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All Our Rivalries are Embers

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A Rivalry? In this economy?

Forest fire in Chornobyl exclusion zone Photo credit should read Volodymyr Tarasov/ Ukrinform/Barcroft Media via Getty Images

A rivalry never dies so long as a single memory survives.

The Red Wings have been around the NHL for a long time and you don’t get to 11 cups without making a few enemies along the way, so don’t misunderstand me when I say that SB Nation’s Rivalry Week for me has been kinda tough to tackle. The Wings don’t lack for rivals, it’s just that the current iteration of the Wings as they’ve been for the last few years has fallen woefully short of being a rival to anybody.

For me, rivals have to be able to hurt one another in a meaningful way. Crushing one another’s playoff hopes, the longing for redemption, the wild screams for justice (frontier or otherwise) in the face of the evil deeds perpetrated by that cluster if irredeemable shithearts. You can get that from a variety of sources, but the easiest fuel for such flames is found in the basic definition of a rivalry: a contest for superiority.

In Detroit’s current situation, their ability to meaningfully hurt another fanbase is pretty limited. We’ve seen former rivals fall out of relevance and have experience how much that lessened the sting of losing to them (notably when Johan Franzen single-handedly swept them on the way to the Wings’ cup in 2008 and then we watched that franchise flatline over the coming seasons). I can also tell you that now Colorado is improving, the heat of a rivalry that’s basically been dormant for more than a decade now is still enough to make me root against them in any playoff series on principle.

We’ve seen the same thing happen with our team. The first three years Detroit was in the East and still relevant, the playoff series against Boston helped rekindle an old Original Six rivalry gone dormant and it helped spark what had previously been only a one-sided rivalry against the Tampa Bay Lightning, but the Wings fell out of things so quickly that those fanbases have bigger things to worry about than Detroit.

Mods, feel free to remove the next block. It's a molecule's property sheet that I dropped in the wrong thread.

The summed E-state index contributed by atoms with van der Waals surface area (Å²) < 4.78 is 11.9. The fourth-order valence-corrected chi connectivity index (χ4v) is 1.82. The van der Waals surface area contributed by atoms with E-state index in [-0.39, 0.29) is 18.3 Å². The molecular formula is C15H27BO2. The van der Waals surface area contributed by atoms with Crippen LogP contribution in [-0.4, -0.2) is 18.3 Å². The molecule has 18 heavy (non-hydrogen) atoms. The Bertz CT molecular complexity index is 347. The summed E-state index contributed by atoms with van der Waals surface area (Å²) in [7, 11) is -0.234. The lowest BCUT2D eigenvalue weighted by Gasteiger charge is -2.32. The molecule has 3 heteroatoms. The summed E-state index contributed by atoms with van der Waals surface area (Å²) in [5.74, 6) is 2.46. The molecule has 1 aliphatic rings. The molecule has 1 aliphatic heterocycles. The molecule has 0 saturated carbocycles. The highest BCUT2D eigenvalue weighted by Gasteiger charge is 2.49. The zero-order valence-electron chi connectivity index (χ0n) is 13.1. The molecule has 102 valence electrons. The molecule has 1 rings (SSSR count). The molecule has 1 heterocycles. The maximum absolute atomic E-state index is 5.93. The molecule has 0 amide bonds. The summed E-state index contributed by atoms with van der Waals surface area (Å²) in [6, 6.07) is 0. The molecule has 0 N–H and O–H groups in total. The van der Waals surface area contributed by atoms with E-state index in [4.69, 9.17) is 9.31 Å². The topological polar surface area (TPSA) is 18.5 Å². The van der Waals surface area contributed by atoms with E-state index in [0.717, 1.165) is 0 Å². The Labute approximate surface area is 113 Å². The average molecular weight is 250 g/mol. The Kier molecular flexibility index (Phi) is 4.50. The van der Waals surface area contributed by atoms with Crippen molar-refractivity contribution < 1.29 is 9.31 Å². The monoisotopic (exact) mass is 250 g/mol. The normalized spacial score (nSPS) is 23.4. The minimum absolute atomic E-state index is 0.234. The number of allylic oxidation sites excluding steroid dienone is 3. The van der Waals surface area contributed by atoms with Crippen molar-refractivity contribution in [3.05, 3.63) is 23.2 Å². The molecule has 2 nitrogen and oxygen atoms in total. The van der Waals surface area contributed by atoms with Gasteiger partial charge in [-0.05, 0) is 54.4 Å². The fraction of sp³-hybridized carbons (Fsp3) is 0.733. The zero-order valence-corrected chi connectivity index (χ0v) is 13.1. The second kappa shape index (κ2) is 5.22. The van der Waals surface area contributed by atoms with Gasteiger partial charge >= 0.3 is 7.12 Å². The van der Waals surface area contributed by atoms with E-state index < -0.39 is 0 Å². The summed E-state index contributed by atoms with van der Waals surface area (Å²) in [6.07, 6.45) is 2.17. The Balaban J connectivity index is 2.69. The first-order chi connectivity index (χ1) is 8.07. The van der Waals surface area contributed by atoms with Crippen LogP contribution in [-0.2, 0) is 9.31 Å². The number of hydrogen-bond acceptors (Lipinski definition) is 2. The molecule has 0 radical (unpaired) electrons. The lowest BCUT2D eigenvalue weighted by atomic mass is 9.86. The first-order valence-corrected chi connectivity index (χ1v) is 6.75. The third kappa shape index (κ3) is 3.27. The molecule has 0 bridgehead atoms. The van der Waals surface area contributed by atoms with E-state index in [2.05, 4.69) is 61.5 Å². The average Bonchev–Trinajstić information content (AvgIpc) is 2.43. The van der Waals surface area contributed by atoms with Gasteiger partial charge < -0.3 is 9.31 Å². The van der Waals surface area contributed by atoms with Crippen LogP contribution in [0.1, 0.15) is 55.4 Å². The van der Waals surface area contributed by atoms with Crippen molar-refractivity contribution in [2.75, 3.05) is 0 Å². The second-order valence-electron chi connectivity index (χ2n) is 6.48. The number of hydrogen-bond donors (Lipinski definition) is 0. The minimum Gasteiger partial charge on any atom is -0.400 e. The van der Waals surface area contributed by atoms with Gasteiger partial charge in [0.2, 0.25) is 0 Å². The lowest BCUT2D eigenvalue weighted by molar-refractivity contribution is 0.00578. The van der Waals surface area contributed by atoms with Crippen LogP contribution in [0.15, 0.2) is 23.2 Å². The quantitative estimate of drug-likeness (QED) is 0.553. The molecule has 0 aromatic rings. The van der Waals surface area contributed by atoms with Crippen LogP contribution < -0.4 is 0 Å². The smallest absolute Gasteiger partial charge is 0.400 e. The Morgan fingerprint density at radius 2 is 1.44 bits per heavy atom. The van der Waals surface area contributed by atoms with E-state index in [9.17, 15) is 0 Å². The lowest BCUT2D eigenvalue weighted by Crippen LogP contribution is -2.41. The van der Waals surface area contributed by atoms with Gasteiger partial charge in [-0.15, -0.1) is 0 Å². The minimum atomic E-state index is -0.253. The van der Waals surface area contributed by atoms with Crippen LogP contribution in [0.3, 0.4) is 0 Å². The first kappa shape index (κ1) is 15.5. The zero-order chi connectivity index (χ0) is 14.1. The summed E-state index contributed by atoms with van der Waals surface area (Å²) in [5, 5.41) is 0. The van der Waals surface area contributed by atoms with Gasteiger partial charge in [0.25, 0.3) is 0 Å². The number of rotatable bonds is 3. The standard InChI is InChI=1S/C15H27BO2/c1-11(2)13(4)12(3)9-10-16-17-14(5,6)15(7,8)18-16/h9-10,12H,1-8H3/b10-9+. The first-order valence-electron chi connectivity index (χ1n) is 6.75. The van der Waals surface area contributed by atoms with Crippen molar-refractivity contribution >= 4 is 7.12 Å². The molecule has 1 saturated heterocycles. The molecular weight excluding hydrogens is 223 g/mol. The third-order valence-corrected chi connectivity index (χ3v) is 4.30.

It’s not that other fanbases don’t hate us and it’s not that they don’t feel embarrassed losing to us (I mean, you have to suppose with Tampa, considering that franchise has earned 92.5% of the possible points against us in our two teams’ last 20 regular season games). It’s just that embarrassment is the sugar-free version of hate. It has a similar taste, but the effects aren’t as unhealthy.

That’s kind of the main point behind what makes rivalries fun. There’s some emotional gambling going on. There’s no logical reason to let the outcome of a hockey game ruin your night... or even your entire summer, but without giving the sport that permission, it’s also just as difficult to have an entire offseason’s worth of joy and smug contentment.

Hell, I’m sure there are fans out there who have figured out the trick to this, but I’m not nearly as evolved as that. I’m sure that as Detroit is able to climb back into relevance, the old rivalries can heat back up in an instant or new ones can be ignited. I’m very much looking forward to it in fact. A team lacking in relevance and rivalries is part of what loses them fans.

Until that happens though, I’ll have to warm my cold dead heart on the flames of the only rivalry that’s currently giving off any measurable heat: the Detroit Red Wings vs. the “got swept by the 2019-20 Red Wings” Montreal Canadiens.